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Electronic 'poll book' problems reported in Chesterfield, Richmond

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State election officials on Tuesday reported issues with voter information at polling locations in Richmond, Suffolk and Chesterfield and Nottoway counties.

State Elections Commissioner Susan Beals said the problems were with the electronic “poll books” that list voter information on a laptop. Before casting a ballot, voters check in with an election official who consults the information for confirmation.

Beals said election officials in those areas switched to paper poll books. No voters were turned away, she said.

It was not immediately known how many people were impacted or the nature of the discrepancy. Voters who had issues could cast a provisional ballot, and the vote will count, she said.

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Poll worker Deborah Froelich provided “I voted” stickers to Bill Howard and his daughter Annabel on Tuesday at the Brighton Green Community Association voting precinct in northern Chesterfield County.

“It might just be moving a little slower than normal,” she said.

In Richmond, Nancy Nystrom Stansbery got the unsettling news that she wasn’t in the poll book at precinct 104 when she came to vote, with her most recently mailed voter card and ID with her new address.

She had moved from another neighborhood in the city and updated her registration ahead of the deadline in order to vote in this year’s election.

“When I showed my card to the poll workers, they said I wasn’t in the poll book,” she said. “They said I should vote at my old precinct.” She said she worried she wouldn’t be listed in that poll book either, so one poll worker called the registrar’s City Hall office.

“She said I wasn’t in the system,” Stansbery said. “I don’t understand how I could be in the system long enough to get a new card in the mail and then not be there.”

She did get to vote, but only after re-registering and casting a provisional ballot.“While I was there, two other women came up with the same issue,” she said. “They’d moved recently too.”

She said the election officers did not tell her anything about following up to see if her vote was counted. The state Department of Elections says voters who cast provisional ballots are supposed to given a notice with the date, time and place where the local electoral board will decide whether or not to count the ballot. Voters are entitled, but not required, to attend this meeting in order for their ballot to be counted. If your registration application is approved and there are no other issues, your ballot will be counted. The registrar is supposed to give people a written notice it their ballots are not counted.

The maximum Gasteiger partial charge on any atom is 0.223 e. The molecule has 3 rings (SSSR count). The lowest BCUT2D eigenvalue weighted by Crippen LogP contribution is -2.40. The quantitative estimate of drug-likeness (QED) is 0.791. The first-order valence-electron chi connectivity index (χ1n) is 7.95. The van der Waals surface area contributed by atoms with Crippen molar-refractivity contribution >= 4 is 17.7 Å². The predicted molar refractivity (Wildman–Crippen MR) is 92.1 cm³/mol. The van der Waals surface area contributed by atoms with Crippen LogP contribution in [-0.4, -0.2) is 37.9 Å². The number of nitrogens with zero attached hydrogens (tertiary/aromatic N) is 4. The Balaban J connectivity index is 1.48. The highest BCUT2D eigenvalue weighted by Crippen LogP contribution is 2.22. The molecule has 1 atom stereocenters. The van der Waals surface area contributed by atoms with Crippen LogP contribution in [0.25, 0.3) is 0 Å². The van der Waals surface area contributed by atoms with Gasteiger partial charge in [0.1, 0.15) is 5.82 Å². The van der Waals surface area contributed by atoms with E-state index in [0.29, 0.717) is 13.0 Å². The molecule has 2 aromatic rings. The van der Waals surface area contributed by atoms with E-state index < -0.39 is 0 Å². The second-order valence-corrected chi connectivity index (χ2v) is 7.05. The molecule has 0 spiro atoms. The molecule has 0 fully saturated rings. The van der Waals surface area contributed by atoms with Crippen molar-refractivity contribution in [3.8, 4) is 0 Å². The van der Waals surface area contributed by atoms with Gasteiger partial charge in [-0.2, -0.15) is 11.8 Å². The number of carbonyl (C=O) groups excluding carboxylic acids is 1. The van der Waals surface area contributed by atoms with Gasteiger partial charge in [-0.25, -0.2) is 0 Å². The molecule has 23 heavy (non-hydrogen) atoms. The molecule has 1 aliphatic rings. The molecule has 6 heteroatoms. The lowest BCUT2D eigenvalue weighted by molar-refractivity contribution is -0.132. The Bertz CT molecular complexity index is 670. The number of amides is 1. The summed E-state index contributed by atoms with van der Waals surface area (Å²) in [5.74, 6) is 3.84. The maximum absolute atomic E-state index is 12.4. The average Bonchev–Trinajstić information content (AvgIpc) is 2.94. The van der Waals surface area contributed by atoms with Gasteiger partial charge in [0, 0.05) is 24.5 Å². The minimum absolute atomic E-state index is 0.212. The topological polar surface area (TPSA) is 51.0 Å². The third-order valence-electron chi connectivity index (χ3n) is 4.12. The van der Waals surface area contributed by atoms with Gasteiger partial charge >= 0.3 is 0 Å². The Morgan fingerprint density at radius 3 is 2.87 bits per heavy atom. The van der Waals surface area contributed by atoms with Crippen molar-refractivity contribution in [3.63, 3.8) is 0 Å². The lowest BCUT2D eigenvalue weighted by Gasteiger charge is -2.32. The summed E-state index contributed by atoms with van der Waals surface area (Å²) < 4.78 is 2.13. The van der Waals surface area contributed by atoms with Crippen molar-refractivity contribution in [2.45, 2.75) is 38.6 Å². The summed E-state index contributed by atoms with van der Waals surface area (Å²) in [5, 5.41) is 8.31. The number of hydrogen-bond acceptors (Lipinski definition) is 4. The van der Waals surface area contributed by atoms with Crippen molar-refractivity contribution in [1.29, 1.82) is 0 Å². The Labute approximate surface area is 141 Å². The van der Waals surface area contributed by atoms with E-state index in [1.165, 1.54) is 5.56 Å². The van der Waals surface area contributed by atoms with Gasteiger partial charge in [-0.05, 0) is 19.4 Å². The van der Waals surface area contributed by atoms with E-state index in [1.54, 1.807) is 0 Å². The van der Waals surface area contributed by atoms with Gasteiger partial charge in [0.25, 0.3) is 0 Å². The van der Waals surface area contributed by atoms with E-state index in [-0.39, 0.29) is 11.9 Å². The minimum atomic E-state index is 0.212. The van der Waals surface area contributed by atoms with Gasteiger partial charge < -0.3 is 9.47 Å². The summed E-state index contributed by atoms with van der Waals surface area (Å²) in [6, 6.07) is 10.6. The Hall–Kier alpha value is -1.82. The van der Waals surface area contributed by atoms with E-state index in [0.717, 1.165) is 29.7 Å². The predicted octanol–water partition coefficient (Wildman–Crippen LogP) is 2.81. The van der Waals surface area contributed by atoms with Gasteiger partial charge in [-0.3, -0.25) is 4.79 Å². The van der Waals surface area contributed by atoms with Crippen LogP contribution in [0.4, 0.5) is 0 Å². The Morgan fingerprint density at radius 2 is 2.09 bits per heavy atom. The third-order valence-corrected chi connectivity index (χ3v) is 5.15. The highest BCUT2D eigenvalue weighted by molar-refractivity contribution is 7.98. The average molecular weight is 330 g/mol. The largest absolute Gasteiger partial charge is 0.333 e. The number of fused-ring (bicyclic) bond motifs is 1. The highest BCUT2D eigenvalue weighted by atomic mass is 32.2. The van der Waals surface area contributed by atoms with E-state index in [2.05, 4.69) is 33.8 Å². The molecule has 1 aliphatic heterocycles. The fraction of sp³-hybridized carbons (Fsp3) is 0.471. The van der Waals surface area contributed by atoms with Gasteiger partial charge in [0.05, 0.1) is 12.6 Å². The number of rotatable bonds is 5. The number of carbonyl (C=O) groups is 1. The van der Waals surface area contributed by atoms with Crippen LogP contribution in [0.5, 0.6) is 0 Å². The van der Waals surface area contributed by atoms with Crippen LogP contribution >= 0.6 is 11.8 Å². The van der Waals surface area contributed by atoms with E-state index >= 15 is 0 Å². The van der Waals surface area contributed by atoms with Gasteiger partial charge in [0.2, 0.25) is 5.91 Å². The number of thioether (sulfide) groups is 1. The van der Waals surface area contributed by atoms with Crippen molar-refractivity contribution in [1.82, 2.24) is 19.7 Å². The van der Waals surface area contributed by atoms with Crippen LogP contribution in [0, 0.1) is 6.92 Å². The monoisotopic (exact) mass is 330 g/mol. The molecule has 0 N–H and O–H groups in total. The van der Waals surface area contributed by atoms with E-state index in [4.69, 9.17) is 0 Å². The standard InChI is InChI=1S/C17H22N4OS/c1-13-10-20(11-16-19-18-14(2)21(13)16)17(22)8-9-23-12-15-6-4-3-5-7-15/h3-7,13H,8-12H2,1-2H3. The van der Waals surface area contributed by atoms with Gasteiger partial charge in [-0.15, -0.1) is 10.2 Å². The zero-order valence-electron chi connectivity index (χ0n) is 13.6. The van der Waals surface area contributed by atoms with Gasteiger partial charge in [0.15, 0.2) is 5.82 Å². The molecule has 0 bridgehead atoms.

“We have heard several instances of this,” said Keith Balmer.

“Those voters should have been checked into the paper poll book that was sent to that precinct. Any voter who casts a provisional ballot for this reason will have their ballot counted by the electoral board,” he said.

He said voters who cast provisional ballots because they did not show election officers an ID, as state law requires, will need to show up at the electoral board with that ID for their votes to be counted. Voters who cast provisional ballots for any other reason do not need to show up, he said. As for the cause of the issue, Balmer said the state Department of Elections is aware of the problem and is researching it.

In Chesterfield County, there also was confusion over six new polling places added since the 2020 election.

Some voters came to the precinct at North Courthouse Road Library, only to find that their polling site was several miles away. In the span of a half hour, at least four voters made that mistake.

Others, such as a polling site at Reams Road Elementary School, had been closed in prior years due to construction.

Chesterfield Registrar Missy Vera said every voter in the county received information by mail about their new polling sites.

“That’s been on news bulletins, it’s been out there in the media, social media,” said Vera. “We’ve been trying to get it out there that people need to find out where their precinct is before they show up to vote.”

dress@timesdispatch.com (804) 649-6948

Twitter: @daveress1

lpowell@timesdispatch.com

(804) 649-6103

Twitter: @luca_a_powell

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